This is part of a special series about great rivalries: between tech titans, sports franchises, and even dinosaur hunters. Read about the series here.
Last week my colleague Matt Yglesias and I took turns playing out a fantastical 10-part shooting war between Apple and Google. We had fun doing it, and, at least in the early rounds, we stuck to halfway realistic scenarios for hostilities between the two tech giants: Apple removes Google as the default search engine in its mobile devices; Google removes any mention of Apple from its search results, etc. The later rounds got pretty silly—Apple’s forces attack Google’s data centers, Google plants a virus in Apple’s manufacturing plants—but, hey, it’s summer.
And, really, the whole idea of any kind of war between Apple and Google is pretty silly. That’s because, even if they’d never admit it, both firms are smart enough to know they need each other. Apple would be a much less successful company, and its products would be much less useful, if Google wasn’t around. And Google would hardly be the giant it is if not for Apple.
The grand narrative of the tech industry is that Google and Apple—and Amazon and Facebook—are all at one another’s throats. In the spring of 2011, Google chairman Eric Schmidt described them as the leading “gang of four” in the tech industry. A few months later, I wrote a cover story for Fast Company declaring these firms the most important in the world today—and, I added, they’re “on the verge of war.” This was a rhetorical flourish to describe their increasingly competitive interests. In the past, these companies maintained largely separate businesses. Apple sold hardware. Google did search. Facebook was a social network. And Amazon was an online store. But now they’re all vying to become not just the most successful firms in tech but the most consequential companies in any industry, anywhere. (I’m writing a book on these firms’ battle for dominance.)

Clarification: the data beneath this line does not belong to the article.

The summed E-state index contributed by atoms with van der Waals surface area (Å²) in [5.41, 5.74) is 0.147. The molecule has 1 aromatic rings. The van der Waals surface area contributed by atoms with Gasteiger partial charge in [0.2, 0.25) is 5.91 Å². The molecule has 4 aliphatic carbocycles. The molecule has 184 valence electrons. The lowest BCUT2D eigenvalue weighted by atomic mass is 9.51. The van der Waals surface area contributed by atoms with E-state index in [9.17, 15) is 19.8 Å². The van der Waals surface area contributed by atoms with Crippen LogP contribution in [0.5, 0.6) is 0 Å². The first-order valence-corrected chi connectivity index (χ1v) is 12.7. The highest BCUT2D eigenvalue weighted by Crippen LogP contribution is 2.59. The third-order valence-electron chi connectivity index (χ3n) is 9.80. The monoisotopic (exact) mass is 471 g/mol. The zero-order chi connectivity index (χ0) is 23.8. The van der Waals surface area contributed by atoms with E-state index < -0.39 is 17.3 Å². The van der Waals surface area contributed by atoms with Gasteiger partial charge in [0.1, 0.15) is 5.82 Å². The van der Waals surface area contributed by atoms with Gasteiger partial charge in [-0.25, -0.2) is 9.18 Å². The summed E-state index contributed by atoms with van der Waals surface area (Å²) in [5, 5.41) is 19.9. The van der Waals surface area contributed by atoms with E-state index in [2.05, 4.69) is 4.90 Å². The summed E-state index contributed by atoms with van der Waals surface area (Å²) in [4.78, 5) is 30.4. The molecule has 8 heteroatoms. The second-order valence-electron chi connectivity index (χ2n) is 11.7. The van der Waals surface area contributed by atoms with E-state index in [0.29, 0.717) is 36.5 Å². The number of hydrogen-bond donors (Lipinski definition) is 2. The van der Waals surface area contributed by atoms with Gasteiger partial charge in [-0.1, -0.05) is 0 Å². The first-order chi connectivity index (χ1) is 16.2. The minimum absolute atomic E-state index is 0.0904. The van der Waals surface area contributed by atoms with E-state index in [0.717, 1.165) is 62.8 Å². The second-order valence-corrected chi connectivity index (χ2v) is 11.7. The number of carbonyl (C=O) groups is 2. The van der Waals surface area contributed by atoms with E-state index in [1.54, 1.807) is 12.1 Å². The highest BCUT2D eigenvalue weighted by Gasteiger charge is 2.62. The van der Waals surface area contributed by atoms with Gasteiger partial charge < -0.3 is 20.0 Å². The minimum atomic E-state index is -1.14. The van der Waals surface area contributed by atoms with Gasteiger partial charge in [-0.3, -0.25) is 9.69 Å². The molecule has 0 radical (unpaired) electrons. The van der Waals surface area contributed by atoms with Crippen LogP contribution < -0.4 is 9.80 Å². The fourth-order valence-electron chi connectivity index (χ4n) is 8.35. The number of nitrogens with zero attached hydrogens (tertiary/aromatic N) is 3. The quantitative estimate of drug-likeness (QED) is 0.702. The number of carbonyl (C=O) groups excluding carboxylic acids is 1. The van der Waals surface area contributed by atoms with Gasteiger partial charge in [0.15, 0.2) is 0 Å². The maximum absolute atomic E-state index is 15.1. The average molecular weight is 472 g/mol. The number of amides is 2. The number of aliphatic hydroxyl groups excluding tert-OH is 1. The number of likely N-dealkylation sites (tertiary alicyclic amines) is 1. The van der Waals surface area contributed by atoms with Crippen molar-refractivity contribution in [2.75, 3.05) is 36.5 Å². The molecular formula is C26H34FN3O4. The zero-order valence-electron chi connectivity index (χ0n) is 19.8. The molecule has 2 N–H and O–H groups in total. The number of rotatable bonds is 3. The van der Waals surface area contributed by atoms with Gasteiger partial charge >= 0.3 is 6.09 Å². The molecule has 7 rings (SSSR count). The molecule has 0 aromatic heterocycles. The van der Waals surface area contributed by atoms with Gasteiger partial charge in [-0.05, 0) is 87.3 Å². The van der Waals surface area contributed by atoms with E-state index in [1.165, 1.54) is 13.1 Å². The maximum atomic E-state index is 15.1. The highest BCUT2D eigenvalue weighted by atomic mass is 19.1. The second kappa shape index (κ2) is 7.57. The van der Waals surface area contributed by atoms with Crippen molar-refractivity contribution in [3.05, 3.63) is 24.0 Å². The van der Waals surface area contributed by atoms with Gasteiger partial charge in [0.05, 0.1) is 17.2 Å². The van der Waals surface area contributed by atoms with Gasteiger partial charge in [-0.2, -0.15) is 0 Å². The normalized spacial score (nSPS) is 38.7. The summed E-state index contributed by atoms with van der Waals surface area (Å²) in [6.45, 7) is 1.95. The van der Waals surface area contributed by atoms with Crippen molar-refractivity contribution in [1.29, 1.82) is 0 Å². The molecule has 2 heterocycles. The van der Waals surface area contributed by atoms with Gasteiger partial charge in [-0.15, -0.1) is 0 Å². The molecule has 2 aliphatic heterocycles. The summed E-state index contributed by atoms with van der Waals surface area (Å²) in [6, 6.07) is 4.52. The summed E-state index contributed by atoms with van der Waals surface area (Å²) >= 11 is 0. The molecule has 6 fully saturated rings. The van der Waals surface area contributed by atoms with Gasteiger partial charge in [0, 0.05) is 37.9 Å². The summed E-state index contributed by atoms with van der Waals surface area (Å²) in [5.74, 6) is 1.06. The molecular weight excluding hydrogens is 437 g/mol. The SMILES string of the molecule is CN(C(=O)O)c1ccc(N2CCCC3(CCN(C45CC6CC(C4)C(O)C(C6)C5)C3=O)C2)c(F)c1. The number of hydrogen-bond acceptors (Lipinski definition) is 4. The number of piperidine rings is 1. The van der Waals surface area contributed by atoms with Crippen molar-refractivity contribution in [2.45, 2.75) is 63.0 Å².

But I think we often pay outsized attention to the rivalry, and we don’t look enough at the friendly (albeit sometimes grudging) cooperation between these companies. The release of any single iOS or Android device is boring, but put it in a larger context of a war between Apple and Google and you’ve got a juicy story. Can Facebook build a Web advertising network that rivals Google’s? Can Google create a viable alternative to Amazon Prime? Will Apple’s online service ever rival Google’s? To journalists, these questions are irresistible. You readers also love rivalries; every time I praise a Google product, pan an Apple product, or vice versa, I hear from throngs of people who wonder why I’m in the tank for one or the other.
No one should be in the tank for any one of these firms, because each would be diminished without the others. We’re better off with all of them. To see why, let’s go through the four one by one.
Apple makes most of its profits from sales of the iPhone and the iPad. Now, imagine these devices without Google. First, your maps would suck. The iPhone wouldn’t have even had a maps app at first. Steve Jobs reportedly thought of the feature at the last minute, and the company had to hastily cut a deal with Google to get maps on the phone. What would the iPhone have been without a Google Maps app? Not totally useless, but surely slightly less than the magical mobile computer it was.
Also, the iPhone wouldn’t have had Google search, Gmail, or YouTube. Apple either would have had to rely on subpar providers like Yahoo for these services or make them itself. As we saw later, when Apple did replace Google’s maps with its own, Apple is much better at outsourcing to Google than copying it.